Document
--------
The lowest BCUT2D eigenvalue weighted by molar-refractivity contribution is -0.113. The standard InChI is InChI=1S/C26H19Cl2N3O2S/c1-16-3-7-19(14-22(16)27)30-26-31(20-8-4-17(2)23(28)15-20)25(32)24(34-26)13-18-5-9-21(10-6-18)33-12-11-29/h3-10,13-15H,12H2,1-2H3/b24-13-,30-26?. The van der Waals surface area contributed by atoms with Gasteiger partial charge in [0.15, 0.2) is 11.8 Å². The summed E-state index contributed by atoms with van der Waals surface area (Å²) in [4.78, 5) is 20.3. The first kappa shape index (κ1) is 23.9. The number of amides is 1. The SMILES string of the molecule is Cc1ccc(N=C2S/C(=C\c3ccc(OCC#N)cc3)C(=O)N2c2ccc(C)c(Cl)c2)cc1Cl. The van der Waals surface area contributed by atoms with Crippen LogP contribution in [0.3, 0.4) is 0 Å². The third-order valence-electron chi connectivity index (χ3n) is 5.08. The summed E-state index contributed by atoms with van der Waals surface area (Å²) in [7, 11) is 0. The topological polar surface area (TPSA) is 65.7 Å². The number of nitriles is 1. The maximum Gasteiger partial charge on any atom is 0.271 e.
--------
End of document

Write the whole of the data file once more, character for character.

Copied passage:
The lowest BCUT2D eigenvalue weighted by molar-refractivity contribution is -0.113. The standard InChI is InChI=1S/C26H19Cl2N3O2S/c1-16-3-7-19(14-22(16)27)30-26-31(20-8-4-17(2)23(28)15-20)25(32)24(34-26)13-18-5-9-21(10-6-18)33-12-11-29/h3-10,13-15H,12H2,1-2H3/b24-13-,30-26?. The van der Waals surface area contributed by atoms with Gasteiger partial charge in [0.15, 0.2) is 11.8 Å². The summed E-state index contributed by atoms with van der Waals surface area (Å²) in [4.78, 5) is 20.3. The first kappa shape index (κ1) is 23.9. The number of amides is 1. The SMILES string of the molecule is Cc1ccc(N=C2S/C(=C\c3ccc(OCC#N)cc3)C(=O)N2c2ccc(C)c(Cl)c2)cc1Cl. The van der Waals surface area contributed by atoms with Crippen LogP contribution in [0.3, 0.4) is 0 Å². The third-order valence-electron chi connectivity index (χ3n) is 5.08. The summed E-state index contributed by atoms with van der Waals surface area (Å²) in [7, 11) is 0. The topological polar surface area (TPSA) is 65.7 Å². The number of nitriles is 1. The maximum Gasteiger partial charge on any atom is 0.271 e.